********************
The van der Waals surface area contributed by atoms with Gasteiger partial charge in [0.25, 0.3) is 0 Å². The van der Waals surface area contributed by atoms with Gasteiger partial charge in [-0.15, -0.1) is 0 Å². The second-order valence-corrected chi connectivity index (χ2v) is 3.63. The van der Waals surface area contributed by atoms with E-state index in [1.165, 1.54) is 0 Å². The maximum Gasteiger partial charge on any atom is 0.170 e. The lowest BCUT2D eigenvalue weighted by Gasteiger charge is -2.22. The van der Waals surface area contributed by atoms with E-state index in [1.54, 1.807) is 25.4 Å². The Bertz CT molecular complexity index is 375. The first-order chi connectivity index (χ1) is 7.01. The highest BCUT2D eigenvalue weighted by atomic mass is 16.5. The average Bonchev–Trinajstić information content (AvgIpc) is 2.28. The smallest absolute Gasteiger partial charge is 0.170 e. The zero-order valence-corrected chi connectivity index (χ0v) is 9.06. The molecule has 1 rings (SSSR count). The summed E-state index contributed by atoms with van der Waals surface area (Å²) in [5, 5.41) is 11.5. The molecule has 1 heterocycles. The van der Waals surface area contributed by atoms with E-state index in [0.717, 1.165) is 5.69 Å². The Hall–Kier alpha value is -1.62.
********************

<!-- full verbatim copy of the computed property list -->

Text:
The van der Waals surface area contributed by atoms with Gasteiger partial charge in [0.25, 0.3) is 0 Å². The van der Waals surface area contributed by atoms with Gasteiger partial charge in [-0.15, -0.1) is 0 Å². The second-order valence-corrected chi connectivity index (χ2v) is 3.63. The van der Waals surface area contributed by atoms with E-state index in [1.165, 1.54) is 0 Å². The maximum Gasteiger partial charge on any atom is 0.170 e. The lowest BCUT2D eigenvalue weighted by Gasteiger charge is -2.22. The van der Waals surface area contributed by atoms with E-state index in [1.54, 1.807) is 25.4 Å². The Bertz CT molecular complexity index is 375. The first-order chi connectivity index (χ1) is 7.01. The highest BCUT2D eigenvalue weighted by atomic mass is 16.5. The average Bonchev–Trinajstić information content (AvgIpc) is 2.28. The smallest absolute Gasteiger partial charge is 0.170 e. The zero-order valence-corrected chi connectivity index (χ0v) is 9.06. The molecule has 1 rings (SSSR count). The summed E-state index contributed by atoms with van der Waals surface area (Å²) in [5, 5.41) is 11.5. The molecule has 1 heterocycles. The van der Waals surface area contributed by atoms with E-state index in [0.717, 1.165) is 5.69 Å². The Hall–Kier alpha value is -1.62.